Summer is coming to an end, and the bright, cheery releases that have dominated the last five or so months are ending with them. As the weather turns dreary and cold, the musical landscape of K-pop will be changing right along with it. Starship Entertainment is getting a head start on the inevitable melancholy music trend with a collaboration between Hyorin, Zico, and Paloalto, entitled “Dark Panda”.
I have to confess, despite the undeniable skill of all three participants, I was apprehensive about if these three could actually work together as a unit. Paloalto is skilled, but has been outshone by his collaborators before, while Hyorin’s ability to share a song in duets is extremely hit-or-miss. Yet those fears proved to be unfounded. Zico and Paloalto’s verses are delivered with just the right balance of fire and pain, and this might be Hyorin’s best performance in years. She sounds soft and vulnerable without sacrificing her incredible range. Her restraint and vulnerability pull at the heartstrings in a way she has rarely managed to achieve before; it’s a genuine tour de force performance.
The lyrics are lovely as well. Zico, Hyorin, and Paloalto are all lamenting the poor choices they’ve made in their life while taking steps to keep themselves from waking up from the haze their actions leave them in. They all seek refuge in the darkness, because in the dark they can act without consequence. The harsh light of day reveals flaws, consequences, inevitable bad ends.
The cool, soothing dark, though, does none of those. Rather, it frees them from inhibitions, from doubt, allowing Hyorin, Zico, and Paloalto to indulge in their passions and draw strength from the pleasure the darkness provides them.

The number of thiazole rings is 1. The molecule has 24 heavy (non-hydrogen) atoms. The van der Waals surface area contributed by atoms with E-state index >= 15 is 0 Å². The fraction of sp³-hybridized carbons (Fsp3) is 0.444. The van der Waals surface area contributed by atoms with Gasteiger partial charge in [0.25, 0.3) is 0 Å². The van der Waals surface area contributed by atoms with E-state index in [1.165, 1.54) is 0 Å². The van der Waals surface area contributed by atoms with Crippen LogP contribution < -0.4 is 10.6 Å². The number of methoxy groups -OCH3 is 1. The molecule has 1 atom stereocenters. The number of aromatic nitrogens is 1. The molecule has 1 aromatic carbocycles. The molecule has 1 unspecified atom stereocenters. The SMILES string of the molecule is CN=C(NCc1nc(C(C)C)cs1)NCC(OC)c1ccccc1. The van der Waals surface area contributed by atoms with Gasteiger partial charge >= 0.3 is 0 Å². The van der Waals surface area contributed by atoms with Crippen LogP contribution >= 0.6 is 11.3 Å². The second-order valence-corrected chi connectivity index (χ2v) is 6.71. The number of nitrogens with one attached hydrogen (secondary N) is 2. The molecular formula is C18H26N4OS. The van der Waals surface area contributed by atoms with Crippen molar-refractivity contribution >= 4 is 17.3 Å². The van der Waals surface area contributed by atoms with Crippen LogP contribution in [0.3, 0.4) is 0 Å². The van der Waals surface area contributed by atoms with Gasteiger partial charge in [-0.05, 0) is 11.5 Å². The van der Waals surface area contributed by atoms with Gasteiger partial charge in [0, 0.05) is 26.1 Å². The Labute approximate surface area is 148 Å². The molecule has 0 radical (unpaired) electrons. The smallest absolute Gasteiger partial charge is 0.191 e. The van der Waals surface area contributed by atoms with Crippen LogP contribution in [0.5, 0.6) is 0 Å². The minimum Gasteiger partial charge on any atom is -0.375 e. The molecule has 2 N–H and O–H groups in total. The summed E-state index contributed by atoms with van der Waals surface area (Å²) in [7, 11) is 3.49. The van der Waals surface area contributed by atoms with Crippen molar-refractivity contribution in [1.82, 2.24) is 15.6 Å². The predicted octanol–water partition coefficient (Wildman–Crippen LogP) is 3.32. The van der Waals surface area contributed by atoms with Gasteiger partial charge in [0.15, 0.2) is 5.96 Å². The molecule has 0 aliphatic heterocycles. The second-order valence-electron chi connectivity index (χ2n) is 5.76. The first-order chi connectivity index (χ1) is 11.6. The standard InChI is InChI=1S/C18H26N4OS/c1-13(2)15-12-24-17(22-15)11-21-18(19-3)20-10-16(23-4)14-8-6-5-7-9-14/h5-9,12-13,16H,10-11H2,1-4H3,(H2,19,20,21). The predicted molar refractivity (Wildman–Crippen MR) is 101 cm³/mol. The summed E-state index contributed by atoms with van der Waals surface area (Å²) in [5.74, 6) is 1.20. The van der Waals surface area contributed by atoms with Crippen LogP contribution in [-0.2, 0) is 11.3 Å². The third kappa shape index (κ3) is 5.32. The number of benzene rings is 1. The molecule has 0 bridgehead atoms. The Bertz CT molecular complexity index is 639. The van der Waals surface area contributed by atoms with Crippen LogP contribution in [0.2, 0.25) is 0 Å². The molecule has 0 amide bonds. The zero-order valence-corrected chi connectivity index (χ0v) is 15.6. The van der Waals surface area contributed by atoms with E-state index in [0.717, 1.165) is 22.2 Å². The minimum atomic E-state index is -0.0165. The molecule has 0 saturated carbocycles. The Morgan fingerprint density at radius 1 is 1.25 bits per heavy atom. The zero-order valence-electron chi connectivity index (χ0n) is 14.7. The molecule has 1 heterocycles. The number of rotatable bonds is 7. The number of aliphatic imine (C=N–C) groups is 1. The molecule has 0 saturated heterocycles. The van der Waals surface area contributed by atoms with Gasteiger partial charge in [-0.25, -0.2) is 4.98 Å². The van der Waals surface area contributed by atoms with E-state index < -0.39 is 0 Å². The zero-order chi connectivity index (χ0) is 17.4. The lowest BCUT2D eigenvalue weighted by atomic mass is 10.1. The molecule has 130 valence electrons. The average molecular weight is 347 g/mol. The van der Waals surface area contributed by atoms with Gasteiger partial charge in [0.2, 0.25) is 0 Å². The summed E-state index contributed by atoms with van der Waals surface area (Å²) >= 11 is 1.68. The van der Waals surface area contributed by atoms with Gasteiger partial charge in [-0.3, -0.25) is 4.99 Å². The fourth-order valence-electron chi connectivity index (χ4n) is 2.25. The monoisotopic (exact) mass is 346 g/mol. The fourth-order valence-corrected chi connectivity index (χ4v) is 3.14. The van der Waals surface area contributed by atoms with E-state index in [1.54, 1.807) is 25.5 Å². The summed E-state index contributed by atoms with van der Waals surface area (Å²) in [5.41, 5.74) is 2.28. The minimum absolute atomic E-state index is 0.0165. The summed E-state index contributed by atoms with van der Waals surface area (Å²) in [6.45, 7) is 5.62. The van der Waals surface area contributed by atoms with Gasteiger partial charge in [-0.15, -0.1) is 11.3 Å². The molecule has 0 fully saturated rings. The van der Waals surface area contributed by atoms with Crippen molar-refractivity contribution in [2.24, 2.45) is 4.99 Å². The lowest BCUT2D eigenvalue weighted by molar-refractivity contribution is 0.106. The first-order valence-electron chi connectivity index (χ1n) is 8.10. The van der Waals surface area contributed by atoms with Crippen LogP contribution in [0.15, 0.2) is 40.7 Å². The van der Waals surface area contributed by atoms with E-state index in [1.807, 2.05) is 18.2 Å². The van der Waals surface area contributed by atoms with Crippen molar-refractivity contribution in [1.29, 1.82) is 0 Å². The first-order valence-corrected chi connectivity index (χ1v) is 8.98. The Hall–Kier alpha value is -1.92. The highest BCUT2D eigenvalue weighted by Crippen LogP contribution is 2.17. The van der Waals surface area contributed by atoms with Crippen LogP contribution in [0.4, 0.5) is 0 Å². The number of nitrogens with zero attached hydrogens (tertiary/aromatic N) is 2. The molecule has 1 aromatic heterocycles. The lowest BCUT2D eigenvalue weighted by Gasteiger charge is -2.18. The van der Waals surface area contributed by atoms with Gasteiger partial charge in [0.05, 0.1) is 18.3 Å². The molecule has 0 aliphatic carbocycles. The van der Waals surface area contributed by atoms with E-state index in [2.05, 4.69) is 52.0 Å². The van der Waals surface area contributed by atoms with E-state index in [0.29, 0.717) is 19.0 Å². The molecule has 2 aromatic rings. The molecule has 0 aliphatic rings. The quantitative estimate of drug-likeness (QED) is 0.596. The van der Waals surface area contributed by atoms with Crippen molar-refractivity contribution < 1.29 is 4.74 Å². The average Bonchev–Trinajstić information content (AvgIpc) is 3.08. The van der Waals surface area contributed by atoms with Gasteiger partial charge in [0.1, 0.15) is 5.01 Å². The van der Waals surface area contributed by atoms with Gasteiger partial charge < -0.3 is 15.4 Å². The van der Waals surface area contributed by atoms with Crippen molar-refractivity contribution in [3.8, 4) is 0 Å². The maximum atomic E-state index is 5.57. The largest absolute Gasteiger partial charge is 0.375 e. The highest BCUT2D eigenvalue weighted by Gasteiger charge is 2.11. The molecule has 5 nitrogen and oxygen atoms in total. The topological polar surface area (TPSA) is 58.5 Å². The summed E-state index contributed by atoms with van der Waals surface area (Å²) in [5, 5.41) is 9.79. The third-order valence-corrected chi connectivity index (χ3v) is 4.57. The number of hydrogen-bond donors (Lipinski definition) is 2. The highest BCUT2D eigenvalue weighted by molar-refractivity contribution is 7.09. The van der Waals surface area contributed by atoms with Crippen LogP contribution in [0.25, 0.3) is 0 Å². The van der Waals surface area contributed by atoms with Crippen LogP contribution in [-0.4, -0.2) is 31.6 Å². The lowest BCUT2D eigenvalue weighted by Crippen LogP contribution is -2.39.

Sadly, the music Zico, Hyorin, and Paloalto are performing over is as bad as they are good. The instrumentals here are bordering on horrendous. It is so atonal at times that the only logical explanation for “Dark Panda” seems to be that a pod person with little knowledge of human music composed it. Okay, it’s not that bad, but it’s certainly not good!
It is a massive collection of effects that sound more like button-mashing than anything intentionally created. It’s stuttery and always feels off-kilter because none of the thudding, squeaking, twinkling overlays have anything remotely resembling a rhythm. I am amazed at Zico and Paloalto’s ability to rap to this mess because everything is in constant fluctuation, from what comprises the mix to the time signature. If it wasn’t for the vocal performances, I would have an extremely hard time believing that “Dark Panda” is a song rather than a collection of effects.[youtube https://www.youtube.com/watch?v=BpRE4yK_WrI]
The MV is of a more artistic bent, or is at least trying to be. “Dark Panda” is shot in black and white, emphasizing the desire for darkness while also adding an aura of class and polish to the song. On the whole, any of the shots featuring the actual performers work decently with the idea of dark sensuality the song is trying to convey. The smokey, shadowy rooms are where they’re most comfortable, but any well-lit scene has a more regretful tone.
Any time neither Hyorin nor Zico nor Paloalto are on screen, though, the MV loses direction. Half the MV feels like random shots of whatever was near the set at the time. The drummer and b-boy are both damn good, but what are they doing here? The bear with the shoes is even more aggravating due to the blatant Sketchers product placement.
The last 25 or so seconds, though, are particularly confusing. Somebody explain what fountain pens, lilies, dice, coffee beans, diamonds, the scales of justice, Newton balls, loose pearls and/or Hyorin in the most stereotypically black outfit this year have to do with giving into your desires under the cover of darkness? News flash: it’s not artistic if it means nothing.
Zico, Hyorin, and Paloalto all slay on “Dark Panda” hitting the desperate vulnerable tone flawlessly. Unfortunately for them, approximately nothing else about this works.
(Images via Starship Entertainment, YouTube)